Perhaps the most important principle in our state constitution is in the Declaration of Rights, Article 1, Section 2: "All political power is inherent in the people. All government originates with the people, is founded upon their will only, and is instituted solely for the good of the people as a whole." These words were intended to have meaning.
Public officials in the legislative, executive and judicial branches fulfill important roles in applying, upholding and interpreting our constitution. But the "last word" on what it means remains with the true owners of the document--the people. The time has come to heed these words and give Alaskans more say in how our judges are chosen.
Allow us to explain. A person wanting to become a judge must apply to the Alaska Judicial Council. The council consists of three lawyers chosen by the Alaska Bar Association, a private professional organization, plus three non-lawyers chosen from the public by the governor. Public members are confirmed by the Legislature but the lawyers are not. The Chief Justice of the Alaska Supreme Court, also a lawyer and member of the Bar Association, is the seventh member--giving lawyers a majority of four.
Judicial applicants must meet basic qualifications established by law--U.S. citizenship, Alaska residency, licensed to practice law, and experienced as lawyers. Beyond that, it is the job of the council to vet applicants to find those qualified, so names may be advanced to the governor for appointment to the courts. And, therein lies the problem--if there is a 3-3 tie among Council members the Chief Justice breaks it. So the Council is not balanced, it is controlled by lawyers.
SJR 21 and HJR 33 add three non-lawyer members to the council, bringing its membership to 10. Other than giving the people of Alaska more representation, and greater opportunity for geographic balance and ethnic diversity, these resolutions leave the merit selection process for judges unchanged.
So why do the people of Alaska need more representation on the council? Two important reasons: First, so 730,000 Alaskans who are not lawyers can have their voices heard--no more lawyer monopoly. Second, to make the judicial nomination process fairer and less partisan.
Although rare in the past, in just the last four years the council's lawyer and public members have tied 3-3 on five separate occasions of nominating an applicant. Each time the Chief Justice has sided with the lawyers and rejected the applicant the public members believed to be highly qualified. Three rejected applicants were sitting Superior Court judges previously deemed to be among "the tallest timber," and by all accounts, doing their jobs well. Twice, the Chief Justice broke a tie, voting against these judges -- thus limiting who could even be considered to sit with her on the high court.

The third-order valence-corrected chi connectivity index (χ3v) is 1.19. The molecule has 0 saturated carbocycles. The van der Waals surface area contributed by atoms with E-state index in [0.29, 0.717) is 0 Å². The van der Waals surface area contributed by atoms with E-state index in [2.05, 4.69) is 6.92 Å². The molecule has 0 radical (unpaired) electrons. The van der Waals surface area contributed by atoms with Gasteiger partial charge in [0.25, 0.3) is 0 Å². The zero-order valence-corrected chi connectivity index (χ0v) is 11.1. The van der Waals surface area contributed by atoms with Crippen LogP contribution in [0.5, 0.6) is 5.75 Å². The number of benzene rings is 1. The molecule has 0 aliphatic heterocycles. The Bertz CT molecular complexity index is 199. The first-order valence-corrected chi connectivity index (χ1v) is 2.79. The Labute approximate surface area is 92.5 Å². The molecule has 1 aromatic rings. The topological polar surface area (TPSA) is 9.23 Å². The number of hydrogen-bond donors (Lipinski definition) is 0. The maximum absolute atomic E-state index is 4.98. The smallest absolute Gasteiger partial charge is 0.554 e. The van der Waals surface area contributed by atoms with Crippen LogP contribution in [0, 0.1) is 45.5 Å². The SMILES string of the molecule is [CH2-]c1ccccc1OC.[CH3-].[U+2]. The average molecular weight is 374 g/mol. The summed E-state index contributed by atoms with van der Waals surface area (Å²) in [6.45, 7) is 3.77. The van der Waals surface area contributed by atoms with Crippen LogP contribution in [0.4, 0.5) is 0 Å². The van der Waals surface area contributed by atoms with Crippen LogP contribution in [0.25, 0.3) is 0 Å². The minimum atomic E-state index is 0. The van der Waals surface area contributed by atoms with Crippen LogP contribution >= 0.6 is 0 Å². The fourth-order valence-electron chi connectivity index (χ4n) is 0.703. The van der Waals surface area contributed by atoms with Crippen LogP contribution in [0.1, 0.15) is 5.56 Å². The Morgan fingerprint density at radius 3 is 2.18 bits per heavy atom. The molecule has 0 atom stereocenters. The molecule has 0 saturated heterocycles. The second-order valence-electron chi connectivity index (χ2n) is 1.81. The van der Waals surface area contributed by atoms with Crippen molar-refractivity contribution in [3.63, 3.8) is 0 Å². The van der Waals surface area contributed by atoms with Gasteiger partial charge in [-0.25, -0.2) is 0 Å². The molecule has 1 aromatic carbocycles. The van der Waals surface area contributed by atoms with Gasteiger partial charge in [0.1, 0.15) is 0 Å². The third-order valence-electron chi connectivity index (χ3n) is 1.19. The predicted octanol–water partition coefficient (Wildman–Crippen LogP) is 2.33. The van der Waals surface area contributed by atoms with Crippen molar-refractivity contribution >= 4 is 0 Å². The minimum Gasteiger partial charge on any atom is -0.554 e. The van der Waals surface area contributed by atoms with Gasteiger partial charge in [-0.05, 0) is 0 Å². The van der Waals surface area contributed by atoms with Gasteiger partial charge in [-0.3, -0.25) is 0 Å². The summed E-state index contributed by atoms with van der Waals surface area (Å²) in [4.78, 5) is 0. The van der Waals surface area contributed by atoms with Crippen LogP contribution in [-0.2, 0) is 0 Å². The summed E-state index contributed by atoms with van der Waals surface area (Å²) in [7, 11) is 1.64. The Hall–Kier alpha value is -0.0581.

Lawyers are by nature partisan and political. That's not bad in itself. We too engage in those activities. However, when that is outside the public process and controls who can be considered for a judgeship, it's going too far. The Bar Association already has a huge influence on the process of selecting judges by its Bar poll. And many fair-minded individuals are troubled even by how this poll is conducted--seemingly in many cases to demean well-respected applicants. So further dominating the review process with a majority of lawyers on the Council no longer makes sense--if it ever did.
Even constitutional convention delegate Vic Fischer, in his book "Alaska's Constitutional Convention," quotes convention advisors as saying:
"These [judicial] sections...go a long way toward withdrawing the judicial branch from the control of the people of this State and placing it under the organized bar. No state constitution has ever gone this far in placing one of the three coordinate branches of the government beyond the reach of democratic controls."
Alaska's lawyers provide important input, but their participation should not be controlling. SJR 21 and HJR 33 should be adopted to give voters the opportunity to shift the balance of power where it belongs -- with the people of Alaska.
Loren Leman is a consulting engineer and fisherman. He also served in the Alaska Legislature and as lieutenant governor. Dave Parker serves as a public member on the Alaska Judicial Council. He is a retired Anchorage police officer and now lives in Wasilla.
By LOREN LEMAN and DAVE PARKER